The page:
Dallas Buyers Club

The Matthew McConaughey revival is turning into one of the great cinema stories of our generation; the once-jaded rom-com star has turned his career around in truly impressive style, moving from schlocky rubbish to arthouse chic in a matter of a couple of years. His turns in Magic Mike and Mud garnered praise from critics, and he is now the odds-on favourite to add an Oscar to this haul of accolades, with Dallas Buyers Club a huge success critically and commercially in the US.

The film is good enough to justify the buzz it’s been accompanied by as it opens in the UK, for once, and McConaughey’s performance is really a superb one. He plays Ron Woodroof, a homophobic bundle of machismo in the US south, who is blindsided by a diagnosis of HIV, a disease he considers reserved for homosexuals. Given thirty days to live, he initially goes on a binge of drugs and meaningless sexual contact, but then starts to react against the hopeless situation the medical professionals have presented him with. He embarks on a variety of journeys to a variety of countries to secure alternative medication to the controversial drug he was initially prescribed, AZT, and has to deal with the litigious and obstructive input of the FDA while he does so.

The central performance is a hugely impressive one from McConaughey veers from huge vulnerability and weakness into bravado and false confidence at a moment’s notice, and is constantly riveting. When Woodroof eventually gains a measure of wisdom and calmness it feels like a victory in characterisation, and a heartening moment for the audience. Equally impressive is Jared Leto, as Rayonne, a transgender woman who Ron befriends, whose reach extends into the LGBTQ community Woodroof is so repulsed by. He and McConaughey have both lost a frightening amount of weight to fit their roles, and the instances when they are changing or stretching out leave horrifying images of skeletal bodies behind, to remind the audience of the situation these impressive people find themselves in.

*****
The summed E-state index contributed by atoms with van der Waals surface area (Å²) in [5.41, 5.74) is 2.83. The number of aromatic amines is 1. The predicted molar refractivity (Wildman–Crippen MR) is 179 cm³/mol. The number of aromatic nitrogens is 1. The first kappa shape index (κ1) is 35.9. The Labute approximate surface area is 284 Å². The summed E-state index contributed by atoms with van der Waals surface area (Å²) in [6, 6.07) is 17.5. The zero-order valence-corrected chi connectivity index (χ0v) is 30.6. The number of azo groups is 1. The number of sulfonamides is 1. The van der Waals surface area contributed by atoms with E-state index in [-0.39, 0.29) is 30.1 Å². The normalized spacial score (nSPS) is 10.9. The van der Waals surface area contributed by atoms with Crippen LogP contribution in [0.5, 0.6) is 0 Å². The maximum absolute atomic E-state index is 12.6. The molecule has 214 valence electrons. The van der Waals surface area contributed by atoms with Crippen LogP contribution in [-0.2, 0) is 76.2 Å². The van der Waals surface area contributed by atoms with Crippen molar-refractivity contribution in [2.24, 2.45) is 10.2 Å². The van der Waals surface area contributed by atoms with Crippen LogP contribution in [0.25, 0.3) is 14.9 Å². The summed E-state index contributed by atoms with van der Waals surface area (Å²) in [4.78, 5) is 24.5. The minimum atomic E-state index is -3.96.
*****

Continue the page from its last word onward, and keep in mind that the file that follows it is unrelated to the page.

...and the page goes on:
The supporting work from Leto is highly likely to win the singer an Oscar, and McConaughey is well-backed to gain the Best Actor gong, at the expense of the slightly more deserving Chiwetel Ejiofor. They are both on top form, and Jennifer Garner is convincing as well, as the primary medical presence in Ron’s life, his doctor Eve Saks, who has serious reservations about AZT but no license to do anything about it. The serious subject matter might have attracted goads of Oscar-baiting, but the film is so well-made and heartfelt that such slurs haven’t really surfaced, and nor should they. The AIDS crisis is treated very maturely, and it is not the absolute centre of the film – it obviously drives the action, but Dalls Buyers Club does not seek to educate too much at the expense of immersion. Some knowledge is assumed, and much is implied and learned through organic inclusion, but it never feels like a documentary (that hole has been recently filled by How to Survive a Plague, which will screen at the Keble Arts Festival this term).

Dallas Buyers Club is a superb film, led by an impressive cast, and will deserve the Oscars it will most likely gain – even if, for me, Twelve Years a Slave will deserve some of them a mite more.

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